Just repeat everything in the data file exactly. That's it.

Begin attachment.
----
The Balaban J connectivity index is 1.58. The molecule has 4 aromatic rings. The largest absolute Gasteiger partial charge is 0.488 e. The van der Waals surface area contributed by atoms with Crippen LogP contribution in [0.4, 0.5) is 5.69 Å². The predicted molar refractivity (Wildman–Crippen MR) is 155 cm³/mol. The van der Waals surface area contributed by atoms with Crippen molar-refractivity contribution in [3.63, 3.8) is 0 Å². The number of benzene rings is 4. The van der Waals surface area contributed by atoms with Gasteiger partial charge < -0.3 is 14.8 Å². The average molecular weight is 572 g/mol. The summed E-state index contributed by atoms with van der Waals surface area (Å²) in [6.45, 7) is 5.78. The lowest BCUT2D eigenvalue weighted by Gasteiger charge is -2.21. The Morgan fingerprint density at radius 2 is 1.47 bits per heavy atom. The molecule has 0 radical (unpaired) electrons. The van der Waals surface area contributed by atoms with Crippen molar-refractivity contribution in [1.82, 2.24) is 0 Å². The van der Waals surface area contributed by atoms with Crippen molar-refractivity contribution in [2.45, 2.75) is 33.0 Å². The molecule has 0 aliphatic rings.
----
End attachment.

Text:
The Balaban J connectivity index is 1.58. The molecule has 4 aromatic rings. The largest absolute Gasteiger partial charge is 0.488 e. The van der Waals surface area contributed by atoms with Crippen LogP contribution in [0.4, 0.5) is 5.69 Å². The predicted molar refractivity (Wildman–Crippen MR) is 155 cm³/mol. The van der Waals surface area contributed by atoms with Crippen molar-refractivity contribution in [3.63, 3.8) is 0 Å². The number of benzene rings is 4. The van der Waals surface area contributed by atoms with Gasteiger partial charge < -0.3 is 14.8 Å². The average molecular weight is 572 g/mol. The summed E-state index contributed by atoms with van der Waals surface area (Å²) in [6.45, 7) is 5.78. The lowest BCUT2D eigenvalue weighted by Gasteiger charge is -2.21. The Morgan fingerprint density at radius 2 is 1.47 bits per heavy atom. The molecule has 0 radical (unpaired) electrons. The van der Waals surface area contributed by atoms with Crippen molar-refractivity contribution in [1.82, 2.24) is 0 Å². The van der Waals surface area contributed by atoms with Crippen molar-refractivity contribution in [2.45, 2.75) is 33.0 Å². The molecule has 0 aliphatic rings.